Purpose: The purpose of this study was to examine the impact of four methods of communicating survival benefits on chemotherapy decisions. We hypothesized that the four methods of communicating mathematically equivalent risk information would lead to different chemotherapy decisions.
Methods: Each participant received two hypothetical scenarios regarding their mother (a postmenopausal woman with an invasive, lymph node-negative, hormone receptor-positive breast cancer) and was asked to decide whether they would encourage their mother to take chemotherapy in addition to surgery and tamoxifen. In the part 1, participants received one of four methods of describing the chemotherapy survival benefit: (1) relative risk reduction, (2) absolute risk reduction, (3) absolute survival benefit, or (4) number needed to treat. In part 2, each participant received all four methods. Following each decision, participants were asked to rate their confidence and confusion regarding their decision.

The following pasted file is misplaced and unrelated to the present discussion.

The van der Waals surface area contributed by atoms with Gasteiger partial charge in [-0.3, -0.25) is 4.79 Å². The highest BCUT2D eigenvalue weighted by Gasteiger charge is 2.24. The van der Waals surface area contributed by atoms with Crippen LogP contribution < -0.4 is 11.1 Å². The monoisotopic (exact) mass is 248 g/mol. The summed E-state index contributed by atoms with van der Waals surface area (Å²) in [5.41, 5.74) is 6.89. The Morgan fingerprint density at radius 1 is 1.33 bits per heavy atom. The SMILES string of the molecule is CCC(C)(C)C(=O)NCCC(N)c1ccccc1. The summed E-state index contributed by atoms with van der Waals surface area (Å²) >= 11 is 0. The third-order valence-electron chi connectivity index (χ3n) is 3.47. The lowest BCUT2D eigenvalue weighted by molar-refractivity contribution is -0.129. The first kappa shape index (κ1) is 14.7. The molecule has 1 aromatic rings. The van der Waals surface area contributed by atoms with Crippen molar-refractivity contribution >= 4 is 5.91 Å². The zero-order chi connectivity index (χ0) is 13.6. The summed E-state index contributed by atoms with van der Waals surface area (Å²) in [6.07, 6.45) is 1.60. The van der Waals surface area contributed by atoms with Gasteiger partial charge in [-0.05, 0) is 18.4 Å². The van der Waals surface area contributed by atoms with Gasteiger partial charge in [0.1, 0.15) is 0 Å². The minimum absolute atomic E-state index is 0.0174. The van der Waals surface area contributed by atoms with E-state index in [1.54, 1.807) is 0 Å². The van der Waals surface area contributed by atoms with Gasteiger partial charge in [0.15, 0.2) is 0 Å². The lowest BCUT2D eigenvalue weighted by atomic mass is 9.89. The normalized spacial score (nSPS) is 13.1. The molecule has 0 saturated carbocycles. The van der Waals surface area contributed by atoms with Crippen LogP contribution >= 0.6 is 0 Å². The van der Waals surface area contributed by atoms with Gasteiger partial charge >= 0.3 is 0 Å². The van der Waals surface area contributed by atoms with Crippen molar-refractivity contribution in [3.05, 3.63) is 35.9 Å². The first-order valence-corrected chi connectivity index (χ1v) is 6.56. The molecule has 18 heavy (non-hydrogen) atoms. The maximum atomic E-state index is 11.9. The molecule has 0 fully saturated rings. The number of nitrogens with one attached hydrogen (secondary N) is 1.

Results: Participants included 203 preclinical medical students. In part 1, participants who received relative risk reduction information were significantly more likely to endorse chemotherapy. In part 2, there were no treatment decision differences when participants received all four methods of communicating survival benefits of chemotherapy. However, receiving all four methods led to significantly higher ratings of confusion. In deciding on endorsing chemotherapy, participants understood the information best when presented with data in the absolute survival benefit format.
Conclusion: These results support the hypothesis that the method used to present information about chemotherapy influences treatment decisions. Absolute survival benefit is the most easily understood method of conveying the information regarding benefit of treatment.